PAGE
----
• Workforce: The focus is on optimising the employee experience in times of extreme uncertainty. Specifically, this covers important issues such as employee engagement and productivity, retention and onboarding, skills and learning, and health and wellness.
  • Customers and ecosystems: This includes customer, supplier and partner engagements and how to develop, retain, renew and optimise these relationships in a crisis.
  • Brand and reputation: Customers, partners and suppliers all look at how an enterprise responds to a crisis as a measure of the quality and integrity of an organisation and its leadership. Trust in an enterprise’s brand and its reputation is slowly won but quickly lost.
  • Financial: An organisation’s outstanding liabilities and available financial resources clearly determine its short-term survival. But financial resiliency is more than this — it also includes an organisation’s ability to learn from the past to predict potential future financial threats.
  • Operations: Operational resiliency goes beyond traditional business continuity planning, using agile and adaptive planning techniques to build incremental and opportunistic responses to operational problems due to internal challenges and external/ecosystem dynamics.
IDC Digital Resiliency Framework 2021
Source: IDC Digital Resiliency Framework, IDC Research 2021

3 Steps for Leaders to Become More Digitally Resilient

  1. Assess where you are and benchmark against your peers

Understanding how to improve digital resiliency will require you to have a clear idea of the starting point. The IDC Digital Resiliency Framework is a useful tool for companies to assess their own digital resiliency against these six dimensions. IDC will soon be launching a scorecard to enable companies to understand their level of resiliency and risk, benchmark against peers and plan the next step to improve their resiliency.

  1. Set your compass towards digital resiliency

Once you have a clear starting point you will have a clear map of the areas of improvement and the key use cases and technology investments you will need to prioritise to progress along the road map and become more digitally resilient.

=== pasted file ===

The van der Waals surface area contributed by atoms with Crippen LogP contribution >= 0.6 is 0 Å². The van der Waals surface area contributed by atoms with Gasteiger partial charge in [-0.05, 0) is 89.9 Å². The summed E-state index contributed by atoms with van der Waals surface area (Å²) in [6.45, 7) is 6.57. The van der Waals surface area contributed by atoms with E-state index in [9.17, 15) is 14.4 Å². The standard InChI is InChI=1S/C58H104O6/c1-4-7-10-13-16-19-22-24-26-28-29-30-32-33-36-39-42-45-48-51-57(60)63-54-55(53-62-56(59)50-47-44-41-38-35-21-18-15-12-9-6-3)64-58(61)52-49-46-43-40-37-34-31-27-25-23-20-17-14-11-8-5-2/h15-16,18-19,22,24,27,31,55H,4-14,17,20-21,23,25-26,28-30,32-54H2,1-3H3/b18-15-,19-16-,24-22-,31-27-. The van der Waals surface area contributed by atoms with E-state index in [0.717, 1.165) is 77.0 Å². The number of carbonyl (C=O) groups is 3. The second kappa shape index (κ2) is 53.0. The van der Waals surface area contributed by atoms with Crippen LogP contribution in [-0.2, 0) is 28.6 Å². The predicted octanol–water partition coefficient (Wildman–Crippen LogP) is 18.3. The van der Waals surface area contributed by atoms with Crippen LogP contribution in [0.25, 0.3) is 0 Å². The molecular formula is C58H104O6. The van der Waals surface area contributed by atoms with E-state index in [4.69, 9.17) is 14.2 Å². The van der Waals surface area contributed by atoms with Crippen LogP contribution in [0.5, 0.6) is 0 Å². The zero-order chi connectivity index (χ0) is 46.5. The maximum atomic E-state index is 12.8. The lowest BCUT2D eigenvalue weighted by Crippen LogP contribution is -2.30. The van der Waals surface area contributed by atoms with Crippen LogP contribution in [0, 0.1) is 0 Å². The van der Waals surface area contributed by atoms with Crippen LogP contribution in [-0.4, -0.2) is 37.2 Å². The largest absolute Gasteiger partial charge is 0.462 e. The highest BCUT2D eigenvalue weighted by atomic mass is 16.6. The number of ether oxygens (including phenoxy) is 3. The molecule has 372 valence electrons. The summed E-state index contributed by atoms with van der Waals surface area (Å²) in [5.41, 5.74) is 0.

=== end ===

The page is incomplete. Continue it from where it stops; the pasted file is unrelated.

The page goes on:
1. Never stop improving

Digital resiliency is not just about restoring operations and keeping the business running. Companies need to adapt, anticipate future scenarios, accelerate innovation and create new opportunities. That’s why digital resiliency is a central tenet of the platform-enabled, ecosystem-centric, data-driven and fuelled-by-innovation future enterprise.

We expect the next normal to continue to be volatile, uncertain, complex and ambiguous (VUCA). Digital resiliency is key to not only operating in a crisis but also to driving innovation. IDC’s research shows that one in two European organisations believes that having a digitally resilient organisation will help it to introduce new business model innovation (source: IDC COVID-19 Impact Survey, Wave 14, November 10–20, 2020; n = 765).

As Microsoft’s Satya Nadella said: “There’s no going back in the sense that the digital technology is going to be very much part of our economy, part of our lives, part of our society, and increasingly so, and [none of us can predict] the next tail event. But having more digital technology in our fabric will help us navigate whatever that tail event is.”


Check out more information in our Digital Resiliency page.